B Smith, Model, Restauranteur And Fashion Icon, Dies At 70

B. Smith, known for her modeling career and her television program “B. Smith With Style,” has died after fighting early-onset Alzheimer’s disease. She was 70.

Smith, whose full name was Barbara Smith, was married to Dan Gasby, who shared the news on Facebook on Sunday morning.

“It is with great sadness that my daughter Dana and I announce the passing of my wife, Barbara Elaine Smith,” he wrote. “B. died peacefully Saturday, February 22, 2020, at 10:50 pm, of Early-Onset Alzheimer’s Disease in our home in Long Island, New York. She was 70.”

Smith began her career as a model before going on to host the syndicated television show “B. Smith With Style,” a half-hour show about home decorating and cooking. She owned three restaurants, all called “B. Smith,” wrote three cookbooks and launched several lines of home goods, including lines at Bed Bath & Beyond, La-Z-Boy and Walmart.

During her journey through Alzheimer’s, Smith came out with a book called Before I Forget: Love, Hope, Help, And Acceptance in Our Fight Against Alzheimer’s. It was written with husband Dan Gasby and Vanity Faircontributing editor Michael Shnayerson.

While the book is largely a memoir — with Smith and Gasby telling the story of Smith’s diagnosis and gradual decline (she has gone from the mild to the moderate stage since they first went public in mid-2014) — it’s also a call to action, particularly for African Americans.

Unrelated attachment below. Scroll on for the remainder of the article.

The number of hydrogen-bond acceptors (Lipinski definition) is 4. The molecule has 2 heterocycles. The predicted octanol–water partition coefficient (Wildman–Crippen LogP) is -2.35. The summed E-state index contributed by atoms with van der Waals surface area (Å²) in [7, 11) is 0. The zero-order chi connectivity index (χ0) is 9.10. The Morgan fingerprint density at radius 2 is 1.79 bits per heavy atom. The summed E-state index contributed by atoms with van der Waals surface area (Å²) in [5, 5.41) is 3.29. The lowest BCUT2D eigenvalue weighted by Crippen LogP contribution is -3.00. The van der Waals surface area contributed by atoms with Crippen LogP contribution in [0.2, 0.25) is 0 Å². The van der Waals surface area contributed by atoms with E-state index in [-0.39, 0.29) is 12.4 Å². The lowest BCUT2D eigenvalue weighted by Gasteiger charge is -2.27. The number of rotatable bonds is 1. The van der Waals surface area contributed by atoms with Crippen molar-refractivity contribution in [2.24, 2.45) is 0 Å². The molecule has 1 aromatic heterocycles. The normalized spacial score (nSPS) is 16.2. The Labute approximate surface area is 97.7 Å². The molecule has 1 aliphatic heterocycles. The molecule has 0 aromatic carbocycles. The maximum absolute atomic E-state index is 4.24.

Being diagnosed in 2010, back in 2014 B. Smith had an Alzheimer’s scare:

An alert has gone out for famed restaurateur and former model Barbara Smith, known as B. Smith, 64, who revealed earlier this year that she’s suffering from Alzheimer’s, has been reported missing on Long Island.

Alzheimer’s is the most common type of dementia, affecting an estimated 5.7 million people in the United States, including 1 in 10 over 65, according to the Alzheimer’s Association. Alzheimer’s disease is irreversible and slowly gets worse as the disease destroys the brain’s memory and thinking skills. There is no cure for this debilitating disease.

“Everyone should be concerned, but African Americans are… twice as likely to have Alzheimer’s, less likely to receive a diagnosis and more likely to be diagnosed in later stages,” says Joanne Pike, vice president of programs for the Alzheimer’s Association in Chicago.

Gasby was very humble in thanking Smith’s hospice and caregivers, as well as thanking their fans for their support.

“Heaven is shining even brighter now that it is graced with B.’s dazzling and unforgettable smile.”

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